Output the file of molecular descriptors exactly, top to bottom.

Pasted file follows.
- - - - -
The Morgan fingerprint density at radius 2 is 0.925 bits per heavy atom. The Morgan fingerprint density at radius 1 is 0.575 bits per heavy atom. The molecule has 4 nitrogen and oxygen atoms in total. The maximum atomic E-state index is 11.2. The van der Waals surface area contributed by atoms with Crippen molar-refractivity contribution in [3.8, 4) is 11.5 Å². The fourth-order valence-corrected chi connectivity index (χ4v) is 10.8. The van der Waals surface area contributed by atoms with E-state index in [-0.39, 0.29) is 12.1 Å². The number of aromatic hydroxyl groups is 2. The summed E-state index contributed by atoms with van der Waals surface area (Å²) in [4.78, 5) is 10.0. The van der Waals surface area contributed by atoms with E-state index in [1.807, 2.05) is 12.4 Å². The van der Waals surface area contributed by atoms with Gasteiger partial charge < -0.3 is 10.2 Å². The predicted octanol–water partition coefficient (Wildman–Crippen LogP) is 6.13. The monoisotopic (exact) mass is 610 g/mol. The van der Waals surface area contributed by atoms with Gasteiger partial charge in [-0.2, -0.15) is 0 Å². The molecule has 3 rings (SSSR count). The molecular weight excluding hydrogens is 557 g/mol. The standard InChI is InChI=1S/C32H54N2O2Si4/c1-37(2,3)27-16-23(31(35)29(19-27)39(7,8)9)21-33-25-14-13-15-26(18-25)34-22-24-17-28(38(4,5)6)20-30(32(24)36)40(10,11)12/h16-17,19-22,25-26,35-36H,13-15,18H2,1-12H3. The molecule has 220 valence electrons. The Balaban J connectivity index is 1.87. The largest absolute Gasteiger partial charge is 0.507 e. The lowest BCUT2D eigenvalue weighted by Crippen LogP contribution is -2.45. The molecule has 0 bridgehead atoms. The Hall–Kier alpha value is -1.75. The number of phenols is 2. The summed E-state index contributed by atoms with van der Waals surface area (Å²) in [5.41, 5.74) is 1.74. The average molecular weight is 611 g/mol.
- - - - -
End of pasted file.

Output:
The Morgan fingerprint density at radius 2 is 0.925 bits per heavy atom. The Morgan fingerprint density at radius 1 is 0.575 bits per heavy atom. The molecule has 4 nitrogen and oxygen atoms in total. The maximum atomic E-state index is 11.2. The van der Waals surface area contributed by atoms with Crippen molar-refractivity contribution in [3.8, 4) is 11.5 Å². The fourth-order valence-corrected chi connectivity index (χ4v) is 10.8. The van der Waals surface area contributed by atoms with E-state index in [-0.39, 0.29) is 12.1 Å². The number of aromatic hydroxyl groups is 2. The summed E-state index contributed by atoms with van der Waals surface area (Å²) in [4.78, 5) is 10.0. The van der Waals surface area contributed by atoms with E-state index in [1.807, 2.05) is 12.4 Å². The van der Waals surface area contributed by atoms with Gasteiger partial charge < -0.3 is 10.2 Å². The predicted octanol–water partition coefficient (Wildman–Crippen LogP) is 6.13. The monoisotopic (exact) mass is 610 g/mol. The van der Waals surface area contributed by atoms with Gasteiger partial charge in [-0.2, -0.15) is 0 Å². The molecule has 3 rings (SSSR count). The molecular weight excluding hydrogens is 557 g/mol. The standard InChI is InChI=1S/C32H54N2O2Si4/c1-37(2,3)27-16-23(31(35)29(19-27)39(7,8)9)21-33-25-14-13-15-26(18-25)34-22-24-17-28(38(4,5)6)20-30(32(24)36)40(10,11)12/h16-17,19-22,25-26,35-36H,13-15,18H2,1-12H3. The molecule has 220 valence electrons. The Balaban J connectivity index is 1.87. The largest absolute Gasteiger partial charge is 0.507 e. The lowest BCUT2D eigenvalue weighted by Crippen LogP contribution is -2.45. The molecule has 0 bridgehead atoms. The Hall–Kier alpha value is -1.75. The number of phenols is 2. The summed E-state index contributed by atoms with van der Waals surface area (Å²) in [5.41, 5.74) is 1.74. The average molecular weight is 611 g/mol.